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Native North Americans of the Algonquian branch of the Algonquian-Wakashan linguistic stock (see Native American languagesNative American languages,
languages of the native peoples of the Western Hemisphere and their descendants. A number of the Native American languages that were spoken at the time of the European arrival in the New World in the late 15th cent.
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). They occupied in the early 19th cent. a large range of territory around the Upper Missouri (above the Yellowstone) and North Saskatchewan rivers W to the Rockies. Their name derives from the fact that they dyed their moccasins black. There were three main tribes—the Siksika, or Blackfoot proper; the Piegan; and the Kainah, or Blood. Although they did not form a unified political entity, they were united in defending their lands and in warfare. The Atsina (related to the Arapaho) and the Athapascan-speaking Sarsi were allied with the Blackfoot group. The Blackfoot were unremittingly hostile toward neighboring tribes and usually toward white men; intrusions upon Blackfoot lands were efficiently repelled. Prior to the mid-18th cent. they had moved into the N Great Plains area, acquired horses from southern tribes, and developed a nomadic Plains culture, largely dependent on the buffalo. Their only cultivated crop was tobacco, grown for ceremonial purposes. With the early coming of the white man, the Blackfoot gained wealth from the sale of beaver pelts, but the killing off of the buffalo and the near exhaustion of fur stocks brought them to near starvation. Presently the Blackfoot are mainly ranchers and farmers living on reservations in Montana and Alberta. They continue to a small degree the rich ceremonialism that earlier marked their religion; important rituals include the sun dance and the vision quest. In 1990 there were 38,000 Blackfoot in the United States and over 11,000 in Canada.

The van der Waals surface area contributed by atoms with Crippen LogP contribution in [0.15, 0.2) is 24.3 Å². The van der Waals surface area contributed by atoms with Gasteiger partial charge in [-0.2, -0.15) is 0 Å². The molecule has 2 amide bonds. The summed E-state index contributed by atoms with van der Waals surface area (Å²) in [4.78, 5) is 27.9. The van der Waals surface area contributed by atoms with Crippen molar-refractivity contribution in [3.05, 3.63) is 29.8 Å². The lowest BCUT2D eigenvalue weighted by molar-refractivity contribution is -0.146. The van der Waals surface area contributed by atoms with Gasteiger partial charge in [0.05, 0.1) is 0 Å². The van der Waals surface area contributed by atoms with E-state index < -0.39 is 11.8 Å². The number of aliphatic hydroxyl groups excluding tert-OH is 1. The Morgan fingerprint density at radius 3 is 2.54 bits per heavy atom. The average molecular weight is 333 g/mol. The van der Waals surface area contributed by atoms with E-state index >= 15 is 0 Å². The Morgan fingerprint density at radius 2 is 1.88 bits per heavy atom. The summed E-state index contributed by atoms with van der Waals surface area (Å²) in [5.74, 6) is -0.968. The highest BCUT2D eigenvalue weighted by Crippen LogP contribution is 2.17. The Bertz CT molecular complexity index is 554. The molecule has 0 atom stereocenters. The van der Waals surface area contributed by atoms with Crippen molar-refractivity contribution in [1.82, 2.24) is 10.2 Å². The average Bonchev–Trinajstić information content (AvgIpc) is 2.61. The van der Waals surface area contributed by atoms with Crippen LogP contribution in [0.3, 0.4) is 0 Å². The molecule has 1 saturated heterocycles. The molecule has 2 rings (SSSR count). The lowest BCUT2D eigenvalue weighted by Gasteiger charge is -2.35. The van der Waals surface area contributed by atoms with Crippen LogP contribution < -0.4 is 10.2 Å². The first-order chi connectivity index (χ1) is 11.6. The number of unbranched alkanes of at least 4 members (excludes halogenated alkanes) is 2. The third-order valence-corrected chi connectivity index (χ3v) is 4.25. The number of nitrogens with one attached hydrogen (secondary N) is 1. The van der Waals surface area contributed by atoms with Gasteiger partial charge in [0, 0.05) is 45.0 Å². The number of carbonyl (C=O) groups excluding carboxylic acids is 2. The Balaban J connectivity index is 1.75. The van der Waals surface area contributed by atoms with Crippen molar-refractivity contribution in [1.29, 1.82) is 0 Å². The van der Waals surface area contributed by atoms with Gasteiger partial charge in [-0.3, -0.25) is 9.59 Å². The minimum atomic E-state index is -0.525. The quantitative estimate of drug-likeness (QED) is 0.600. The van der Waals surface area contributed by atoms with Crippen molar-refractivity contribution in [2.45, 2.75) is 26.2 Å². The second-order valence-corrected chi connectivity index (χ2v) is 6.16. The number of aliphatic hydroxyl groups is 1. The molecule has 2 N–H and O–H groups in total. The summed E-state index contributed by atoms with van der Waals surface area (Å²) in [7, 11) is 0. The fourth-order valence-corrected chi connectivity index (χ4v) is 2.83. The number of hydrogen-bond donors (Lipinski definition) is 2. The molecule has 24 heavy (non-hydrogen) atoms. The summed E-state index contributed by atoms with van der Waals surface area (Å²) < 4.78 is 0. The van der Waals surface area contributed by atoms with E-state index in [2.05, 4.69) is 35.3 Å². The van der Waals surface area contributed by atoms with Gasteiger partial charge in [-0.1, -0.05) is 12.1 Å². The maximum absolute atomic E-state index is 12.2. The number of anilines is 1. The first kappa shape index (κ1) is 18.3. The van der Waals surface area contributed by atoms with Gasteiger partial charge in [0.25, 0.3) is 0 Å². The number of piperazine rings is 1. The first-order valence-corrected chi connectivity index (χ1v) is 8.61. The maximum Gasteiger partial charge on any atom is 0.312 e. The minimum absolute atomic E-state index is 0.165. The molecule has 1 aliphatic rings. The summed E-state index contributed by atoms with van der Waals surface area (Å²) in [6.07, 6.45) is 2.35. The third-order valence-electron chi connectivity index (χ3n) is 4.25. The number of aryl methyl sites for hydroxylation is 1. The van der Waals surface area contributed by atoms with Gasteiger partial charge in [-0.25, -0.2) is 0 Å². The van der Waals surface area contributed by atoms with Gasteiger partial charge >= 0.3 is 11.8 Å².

See J. C. Ewers, The Blackfeet: Raiders on the Northwestern Plains (1958, repr. 1967); H. A. Dempsey, Crowfoot, Chief of the Blackfeet (1972); M. McFee, Modern Blackfeet (1972); B. Nettl, Blackfoot Musical Thought (1989).

References in periodicals archive ?
3 (July 1889): 396 Remington's friend and traveling companion on a subsequent trip to western Canada in 1890, Julian Ralph explained that at least one of the Blackfoot Indians that Remington had tried to photograph would not permit it "Once discovered that the camera employed the mysterious and [to him] awful forces of the sun to do its work.
Remington's painting, A Blackfoot Indian [Plate 10] pictured a resolute and independent horseman posed proudly before his village of tipis.
There were 2,000 Blackfoot Indians on the reserve to the north of our home at that time.
Ted Binnema in his essay provides an excellent assessment of the meaning and significance of maps drawn by Blackfoot Indians around 1800.
In the early morning hours the agency staff left for the camp, when on this day every man, woman and child was to receive the treaty money of $5 each as part of the covenant made with the Blackfoot Indian tribes 55 years ago on the famous Blackfoot Crossing near Cluny.
142) An Historical Album of Blackfoot Indian Music.